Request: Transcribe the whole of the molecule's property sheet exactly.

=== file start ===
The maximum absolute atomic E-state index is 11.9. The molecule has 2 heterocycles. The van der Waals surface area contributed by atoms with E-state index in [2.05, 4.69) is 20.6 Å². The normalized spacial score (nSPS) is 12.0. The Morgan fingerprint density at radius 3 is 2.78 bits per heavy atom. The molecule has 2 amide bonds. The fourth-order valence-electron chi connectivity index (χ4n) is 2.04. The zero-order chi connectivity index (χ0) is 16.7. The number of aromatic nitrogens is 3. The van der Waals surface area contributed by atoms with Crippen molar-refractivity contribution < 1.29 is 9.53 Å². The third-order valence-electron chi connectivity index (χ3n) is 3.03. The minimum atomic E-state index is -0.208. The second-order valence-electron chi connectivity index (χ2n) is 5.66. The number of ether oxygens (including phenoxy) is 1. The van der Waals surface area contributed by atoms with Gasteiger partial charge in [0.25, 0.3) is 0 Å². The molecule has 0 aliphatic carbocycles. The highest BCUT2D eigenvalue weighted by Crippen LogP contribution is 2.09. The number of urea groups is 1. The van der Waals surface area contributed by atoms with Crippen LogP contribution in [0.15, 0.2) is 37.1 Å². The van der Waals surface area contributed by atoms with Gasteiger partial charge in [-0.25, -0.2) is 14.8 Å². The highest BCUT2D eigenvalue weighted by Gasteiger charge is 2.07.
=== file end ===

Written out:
The maximum absolute atomic E-state index is 11.9. The molecule has 2 heterocycles. The van der Waals surface area contributed by atoms with E-state index in [2.05, 4.69) is 20.6 Å². The normalized spacial score (nSPS) is 12.0. The Morgan fingerprint density at radius 3 is 2.78 bits per heavy atom. The molecule has 2 amide bonds. The fourth-order valence-electron chi connectivity index (χ4n) is 2.04. The zero-order chi connectivity index (χ0) is 16.7. The number of aromatic nitrogens is 3. The van der Waals surface area contributed by atoms with Crippen molar-refractivity contribution < 1.29 is 9.53 Å². The third-order valence-electron chi connectivity index (χ3n) is 3.03. The minimum atomic E-state index is -0.208. The second-order valence-electron chi connectivity index (χ2n) is 5.66. The number of ether oxygens (including phenoxy) is 1. The van der Waals surface area contributed by atoms with Gasteiger partial charge in [0.25, 0.3) is 0 Å². The molecule has 0 aliphatic carbocycles. The highest BCUT2D eigenvalue weighted by Crippen LogP contribution is 2.09. The number of urea groups is 1. The van der Waals surface area contributed by atoms with Crippen LogP contribution in [0.15, 0.2) is 37.1 Å². The van der Waals surface area contributed by atoms with Gasteiger partial charge in [-0.25, -0.2) is 14.8 Å². The highest BCUT2D eigenvalue weighted by Gasteiger charge is 2.07.